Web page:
Kenya @60:What About Food Sovereignty?

Photo Credit: Photo Credit @ Victor Ndula

Kenyan Presidents flagging-off relief food

“He who Controls your food controls you”-Thomas Sankara- African Revolutionary President

"Every person has the right to be free from hunger and to have adequate food of acceptable quantity”-Kenyan Constitution

Every 12th December is a public holiday in Kenya. This is Jamhuri Day when Kenya gained independence from the British, it signifies when Kenya became a sovereign state. The ideal sovereignty would also encompass food sovereignty. Food sovereignty is about power, the ability of people to control what they eat, and the right to culturally appropriate food that is sustainable.

At independence, the challenges the Kenyan political leaders vowed to address were the triple challenges of Poverty, Ignorance, and diseases.[1] Today 60 years after independence, the country still grapples with these three challenges. To compound the situation, hunger is still something many Kenyans grapple with daily.

At least 15.7 million Kenyans suffer from chronic hunger, Kenya is among the hungriest countries in the world noted  -Steven Shingles[2], being placed at No 86 out of 126 according to the Global Hunger Index (GNI). The other grim statistic is 13.8 million who are undernourished[3]. These food challenges come in the wake of the climate crisis, the aftermath of COVID-19, and flooding caused by elnino. Furthermore, over a quarter of children under five, translating to 2 million children have stunted growth, 11 percent of children are underweight and 4 % suffer from wasting. Arid and semi-arid areas suffer the bulk of these challenges because of harsh terrains, and climate change coupled with conflicts.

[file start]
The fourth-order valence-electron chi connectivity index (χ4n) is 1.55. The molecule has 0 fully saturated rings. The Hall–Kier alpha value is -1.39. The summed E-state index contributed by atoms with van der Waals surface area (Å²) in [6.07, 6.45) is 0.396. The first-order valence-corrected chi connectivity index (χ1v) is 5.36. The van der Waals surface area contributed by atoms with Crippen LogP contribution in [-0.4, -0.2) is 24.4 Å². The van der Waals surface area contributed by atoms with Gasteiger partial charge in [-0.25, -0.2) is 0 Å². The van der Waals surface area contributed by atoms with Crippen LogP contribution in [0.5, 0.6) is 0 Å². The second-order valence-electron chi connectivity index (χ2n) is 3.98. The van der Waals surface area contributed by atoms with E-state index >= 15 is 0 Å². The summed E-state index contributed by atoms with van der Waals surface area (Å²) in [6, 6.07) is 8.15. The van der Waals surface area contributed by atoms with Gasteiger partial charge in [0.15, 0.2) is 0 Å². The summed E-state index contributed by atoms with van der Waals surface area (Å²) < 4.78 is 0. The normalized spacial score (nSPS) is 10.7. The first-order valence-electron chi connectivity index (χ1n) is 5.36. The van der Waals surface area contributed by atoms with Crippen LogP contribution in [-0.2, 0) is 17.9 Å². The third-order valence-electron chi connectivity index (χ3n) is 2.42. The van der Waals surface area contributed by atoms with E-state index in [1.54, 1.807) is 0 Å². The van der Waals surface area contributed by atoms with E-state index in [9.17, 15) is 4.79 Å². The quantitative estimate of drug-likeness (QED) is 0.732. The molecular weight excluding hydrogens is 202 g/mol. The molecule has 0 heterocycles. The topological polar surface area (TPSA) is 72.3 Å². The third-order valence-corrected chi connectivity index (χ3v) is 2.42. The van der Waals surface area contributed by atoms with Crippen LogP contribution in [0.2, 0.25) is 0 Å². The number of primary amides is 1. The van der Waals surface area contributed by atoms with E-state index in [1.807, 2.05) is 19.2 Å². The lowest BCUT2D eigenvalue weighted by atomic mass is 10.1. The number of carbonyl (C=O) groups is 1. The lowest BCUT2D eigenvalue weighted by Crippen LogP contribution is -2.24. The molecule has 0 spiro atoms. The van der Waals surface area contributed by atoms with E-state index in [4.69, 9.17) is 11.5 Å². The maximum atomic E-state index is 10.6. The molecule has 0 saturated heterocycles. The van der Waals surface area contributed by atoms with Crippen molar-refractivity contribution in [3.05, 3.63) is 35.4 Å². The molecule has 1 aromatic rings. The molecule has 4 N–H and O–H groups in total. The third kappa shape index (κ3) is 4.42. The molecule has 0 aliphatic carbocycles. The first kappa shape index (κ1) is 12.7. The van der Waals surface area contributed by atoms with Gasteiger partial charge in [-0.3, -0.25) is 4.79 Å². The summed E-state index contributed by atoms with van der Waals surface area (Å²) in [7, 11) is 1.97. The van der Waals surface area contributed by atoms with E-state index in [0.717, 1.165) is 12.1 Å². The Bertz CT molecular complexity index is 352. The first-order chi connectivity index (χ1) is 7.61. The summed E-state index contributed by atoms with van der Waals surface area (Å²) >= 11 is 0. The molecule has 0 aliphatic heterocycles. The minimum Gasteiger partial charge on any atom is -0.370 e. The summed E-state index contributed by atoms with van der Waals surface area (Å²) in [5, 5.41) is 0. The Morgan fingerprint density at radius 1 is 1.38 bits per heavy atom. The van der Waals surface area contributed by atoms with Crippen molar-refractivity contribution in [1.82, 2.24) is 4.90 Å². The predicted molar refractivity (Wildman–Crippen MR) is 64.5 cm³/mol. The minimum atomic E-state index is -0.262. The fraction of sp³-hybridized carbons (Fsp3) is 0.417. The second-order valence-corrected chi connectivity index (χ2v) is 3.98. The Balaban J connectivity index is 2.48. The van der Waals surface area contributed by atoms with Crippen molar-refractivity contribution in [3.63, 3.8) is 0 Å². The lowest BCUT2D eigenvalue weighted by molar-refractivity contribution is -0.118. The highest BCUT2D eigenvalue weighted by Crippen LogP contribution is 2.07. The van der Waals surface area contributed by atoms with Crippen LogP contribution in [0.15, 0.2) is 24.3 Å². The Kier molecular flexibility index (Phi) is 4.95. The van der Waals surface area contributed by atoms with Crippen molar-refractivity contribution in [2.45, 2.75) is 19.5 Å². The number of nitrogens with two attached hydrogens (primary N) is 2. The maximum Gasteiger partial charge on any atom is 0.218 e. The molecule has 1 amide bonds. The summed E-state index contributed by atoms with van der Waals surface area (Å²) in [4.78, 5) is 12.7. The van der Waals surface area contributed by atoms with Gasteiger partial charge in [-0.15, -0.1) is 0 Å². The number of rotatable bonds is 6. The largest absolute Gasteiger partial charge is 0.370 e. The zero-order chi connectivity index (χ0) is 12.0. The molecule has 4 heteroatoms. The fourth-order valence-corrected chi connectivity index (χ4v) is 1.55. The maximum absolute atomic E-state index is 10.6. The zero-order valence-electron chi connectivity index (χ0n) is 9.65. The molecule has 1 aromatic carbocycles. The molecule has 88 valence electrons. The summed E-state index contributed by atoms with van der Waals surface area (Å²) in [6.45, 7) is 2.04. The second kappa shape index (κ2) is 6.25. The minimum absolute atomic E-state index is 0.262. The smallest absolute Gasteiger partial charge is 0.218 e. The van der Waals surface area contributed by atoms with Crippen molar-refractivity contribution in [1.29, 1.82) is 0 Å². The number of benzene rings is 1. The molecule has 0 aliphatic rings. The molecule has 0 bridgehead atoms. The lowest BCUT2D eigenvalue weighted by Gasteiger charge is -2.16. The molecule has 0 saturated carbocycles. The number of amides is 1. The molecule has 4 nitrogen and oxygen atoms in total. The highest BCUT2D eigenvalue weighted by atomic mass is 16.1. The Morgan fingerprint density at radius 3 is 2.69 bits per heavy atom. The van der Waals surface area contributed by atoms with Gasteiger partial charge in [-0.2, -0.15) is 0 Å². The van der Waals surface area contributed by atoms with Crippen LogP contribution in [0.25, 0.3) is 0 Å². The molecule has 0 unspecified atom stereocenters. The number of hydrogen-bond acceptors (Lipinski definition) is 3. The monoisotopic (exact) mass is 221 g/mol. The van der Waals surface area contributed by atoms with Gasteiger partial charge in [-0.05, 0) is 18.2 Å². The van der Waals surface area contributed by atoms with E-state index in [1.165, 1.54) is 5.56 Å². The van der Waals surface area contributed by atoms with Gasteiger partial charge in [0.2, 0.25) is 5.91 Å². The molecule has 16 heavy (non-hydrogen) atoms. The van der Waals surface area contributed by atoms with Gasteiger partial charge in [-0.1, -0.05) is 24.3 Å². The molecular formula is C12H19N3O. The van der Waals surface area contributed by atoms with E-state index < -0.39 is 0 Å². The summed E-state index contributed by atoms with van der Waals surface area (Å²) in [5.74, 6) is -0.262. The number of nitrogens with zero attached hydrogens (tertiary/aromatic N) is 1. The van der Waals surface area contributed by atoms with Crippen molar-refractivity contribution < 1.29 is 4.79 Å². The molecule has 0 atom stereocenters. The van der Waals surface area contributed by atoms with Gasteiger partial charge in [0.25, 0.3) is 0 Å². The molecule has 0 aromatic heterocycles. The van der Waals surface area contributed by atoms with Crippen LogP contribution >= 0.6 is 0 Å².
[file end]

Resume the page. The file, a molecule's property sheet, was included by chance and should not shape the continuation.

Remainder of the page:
Kenya is classified as an agricultural country. Agriculture contributes to 33% of Kenya’s GDP[4] and is a major source of employment . 70%of Kenyans live in rural areas with most engaged in farming. Kenya has a conducive environment for food production, but systemic and structural challenges inhibit the realisation of the right to food. Food is political, politics is who gets what and how, and the authoritative allocation of resources and values, food is also about decisions and voice. Marginalised communities tend to suffer more when it comes to matters of food. There are parts of the country that are often on the news because of hunger[5].

The current food insecurity situation in the country is partly due to the adoption of colonial policies that are not working and another is the non-implementation of existing policies as well as structural problems. The over focus on cash crops contributes to food insecurity. When you grow for external markets and you produce what you do not consume, it means you depend on the market for your food. Smallholder farmers not only feed the country, they feed the world, but their contribution is hardly recognised. In Kenya for example, food producers ( be it pastoralists, farmers, or fisherfolk) complain of lack of finance, lack of technical know-how, lack of storage facilities, and impassable roads.